“Like many celebrity brands, MrBeast has an established following, which meant instant marketing to thousands or millions of potential customers and a massive head start. MrBeast, as YouTube’s number one influencer in 2021, is probably the best example of someone using that reach to drive a virtual food brand,” says Carl Orsbourn, chief operating officer of Juicer, a dynamic pricing company for restaurants. 

For MrBeast’s manager Reed Duchscher, the literally overnight success of the fast food brand also meant a breakthrough for the community of creators, a new category of celebrities that include YouTube, Instagram and TikTok influencers: “I don’t think this is a fad, I think we’re going to see multiple creators pushing into virtual dining,” he said in an interview a few days after the launch, although he added that the barrier to entry to the restaurant business is much higher than apparel and merchandising.

Duchscher’s prediction proved correct: in 2021, Virtual Dining Concepts launched Larray’s Loaded Mac with YouTube influencer Larri Merritt, while Creating Culinary Communities (also a virtual restaurant incubator) announced a new partnership with a network of creators. 

In September 2022 MrBeast Burger reached another milestone by opening a brick-and-mortar restaurant in the American Dream shopping centre in New Jersey. Moonbowls, a Korean-inspired virtual dining concept, made a similar move a few weeks earlier.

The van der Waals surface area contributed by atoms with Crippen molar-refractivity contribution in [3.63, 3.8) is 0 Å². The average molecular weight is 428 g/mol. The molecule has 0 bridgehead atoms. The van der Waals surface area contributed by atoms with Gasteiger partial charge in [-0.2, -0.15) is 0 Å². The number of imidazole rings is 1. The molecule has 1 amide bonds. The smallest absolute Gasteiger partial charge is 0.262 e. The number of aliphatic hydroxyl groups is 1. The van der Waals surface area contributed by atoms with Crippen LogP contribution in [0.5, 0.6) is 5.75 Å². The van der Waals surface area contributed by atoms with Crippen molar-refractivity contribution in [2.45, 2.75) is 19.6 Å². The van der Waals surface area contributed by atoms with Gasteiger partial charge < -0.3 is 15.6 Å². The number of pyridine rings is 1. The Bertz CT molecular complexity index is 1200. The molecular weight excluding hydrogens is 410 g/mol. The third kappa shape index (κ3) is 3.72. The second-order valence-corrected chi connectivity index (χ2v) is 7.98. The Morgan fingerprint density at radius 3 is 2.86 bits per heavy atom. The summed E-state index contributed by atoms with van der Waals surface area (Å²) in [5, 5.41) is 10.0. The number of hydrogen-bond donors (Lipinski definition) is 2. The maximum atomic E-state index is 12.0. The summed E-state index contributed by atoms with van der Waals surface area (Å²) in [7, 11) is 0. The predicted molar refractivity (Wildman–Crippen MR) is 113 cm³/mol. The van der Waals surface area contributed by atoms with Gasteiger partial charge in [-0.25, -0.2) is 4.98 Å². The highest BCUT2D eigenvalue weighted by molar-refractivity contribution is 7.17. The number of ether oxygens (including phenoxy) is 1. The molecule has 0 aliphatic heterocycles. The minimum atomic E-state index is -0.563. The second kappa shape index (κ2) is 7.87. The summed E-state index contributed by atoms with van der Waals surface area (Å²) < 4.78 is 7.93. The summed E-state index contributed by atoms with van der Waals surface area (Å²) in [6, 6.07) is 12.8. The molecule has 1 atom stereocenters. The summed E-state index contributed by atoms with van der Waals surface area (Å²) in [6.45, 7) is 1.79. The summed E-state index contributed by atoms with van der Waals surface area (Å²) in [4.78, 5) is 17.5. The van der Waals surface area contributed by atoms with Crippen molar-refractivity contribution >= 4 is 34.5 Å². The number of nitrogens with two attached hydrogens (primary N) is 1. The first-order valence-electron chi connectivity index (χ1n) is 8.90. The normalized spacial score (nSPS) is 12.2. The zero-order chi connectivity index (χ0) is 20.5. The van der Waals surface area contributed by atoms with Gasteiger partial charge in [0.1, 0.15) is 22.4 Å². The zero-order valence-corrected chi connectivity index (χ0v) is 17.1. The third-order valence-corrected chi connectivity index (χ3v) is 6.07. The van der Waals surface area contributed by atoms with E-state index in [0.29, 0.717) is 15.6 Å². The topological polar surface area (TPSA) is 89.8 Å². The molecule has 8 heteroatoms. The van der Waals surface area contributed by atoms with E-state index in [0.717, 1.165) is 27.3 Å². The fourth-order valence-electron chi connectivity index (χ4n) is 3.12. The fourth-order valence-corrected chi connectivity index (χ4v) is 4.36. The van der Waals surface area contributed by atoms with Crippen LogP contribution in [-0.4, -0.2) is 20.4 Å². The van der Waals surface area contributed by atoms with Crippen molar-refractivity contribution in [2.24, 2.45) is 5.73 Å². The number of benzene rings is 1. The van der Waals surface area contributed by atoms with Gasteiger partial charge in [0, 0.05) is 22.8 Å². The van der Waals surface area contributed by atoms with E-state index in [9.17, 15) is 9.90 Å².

Real challenges ahead 

Virtual dining is a relatively new segment that is growing rapidly. Despite its name though, it faces many of the challenges of physical restaurants: “Even without the 

brick-and-mortar headaches, a virtual restaurant will still need total quality management to succeed in the long term. It’s not just about having a great menu and product. You also need to take care of order fulfilment, the selection and personality of delivery drivers, the integrity of packaging, the ease of ordering, and of course food safety,” says Bender. 

While it’s too early to see whether MrBeast Burger will be more than a medium-term fad, the agility of the virtual dining model and the popularity of Donaldson have been the key factors in its growth: “Part of the reason why the brand did so well is that they took 

a simple menu (hamburgers have been around for a long time), created the right technology, and capitalized on an existing platform to expand rapidly,” says Bender. “I think in the future we’re going to see more and more virtual brands partnering with existing restaurants or using the kitchens of some of the many establishments that were forced to close during Covid. The plethora of locations available right now is going to create a lot of opportunities.” 

However, according to Orsbourn, the virtual dining model is not without risks: “The primary risk is the ability to market the brand to customers, which is the same core challenge that established brands have. Beyond that, the virtual brand model relies upon utilizing spare capacity in a restaurant’s kitchen – if a restaurant doesn’t have any, or takes on too many additional ingredients or cooking processes, the primary brand (the name above the door of the restaurant) could suffer in operational quality – in terms of consistency, speed or accuracy,” says Orsbourn. 

Andrea Tolu